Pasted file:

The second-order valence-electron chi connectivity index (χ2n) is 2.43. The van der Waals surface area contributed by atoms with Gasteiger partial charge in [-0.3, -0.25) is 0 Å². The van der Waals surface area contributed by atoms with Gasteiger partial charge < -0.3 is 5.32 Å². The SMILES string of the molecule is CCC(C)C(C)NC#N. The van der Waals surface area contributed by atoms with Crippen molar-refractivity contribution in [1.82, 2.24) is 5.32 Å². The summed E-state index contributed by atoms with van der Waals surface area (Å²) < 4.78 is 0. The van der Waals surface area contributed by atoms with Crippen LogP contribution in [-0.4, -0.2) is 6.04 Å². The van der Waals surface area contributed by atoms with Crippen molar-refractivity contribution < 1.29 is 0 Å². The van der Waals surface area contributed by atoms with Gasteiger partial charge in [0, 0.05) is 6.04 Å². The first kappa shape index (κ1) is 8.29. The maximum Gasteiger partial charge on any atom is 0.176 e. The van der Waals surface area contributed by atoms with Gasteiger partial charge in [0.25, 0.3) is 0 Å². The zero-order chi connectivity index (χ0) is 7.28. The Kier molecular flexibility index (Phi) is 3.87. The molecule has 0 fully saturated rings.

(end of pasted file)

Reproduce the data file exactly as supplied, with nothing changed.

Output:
The second-order valence-electron chi connectivity index (χ2n) is 2.43. The van der Waals surface area contributed by atoms with Gasteiger partial charge in [-0.3, -0.25) is 0 Å². The van der Waals surface area contributed by atoms with Gasteiger partial charge < -0.3 is 5.32 Å². The SMILES string of the molecule is CCC(C)C(C)NC#N. The van der Waals surface area contributed by atoms with Crippen molar-refractivity contribution in [1.82, 2.24) is 5.32 Å². The summed E-state index contributed by atoms with van der Waals surface area (Å²) < 4.78 is 0. The van der Waals surface area contributed by atoms with Crippen LogP contribution in [-0.4, -0.2) is 6.04 Å². The van der Waals surface area contributed by atoms with Crippen molar-refractivity contribution < 1.29 is 0 Å². The van der Waals surface area contributed by atoms with Gasteiger partial charge in [0, 0.05) is 6.04 Å². The first kappa shape index (κ1) is 8.29. The maximum Gasteiger partial charge on any atom is 0.176 e. The van der Waals surface area contributed by atoms with Gasteiger partial charge in [0.25, 0.3) is 0 Å². The zero-order chi connectivity index (χ0) is 7.28. The Kier molecular flexibility index (Phi) is 3.87. The molecule has 0 fully saturated rings.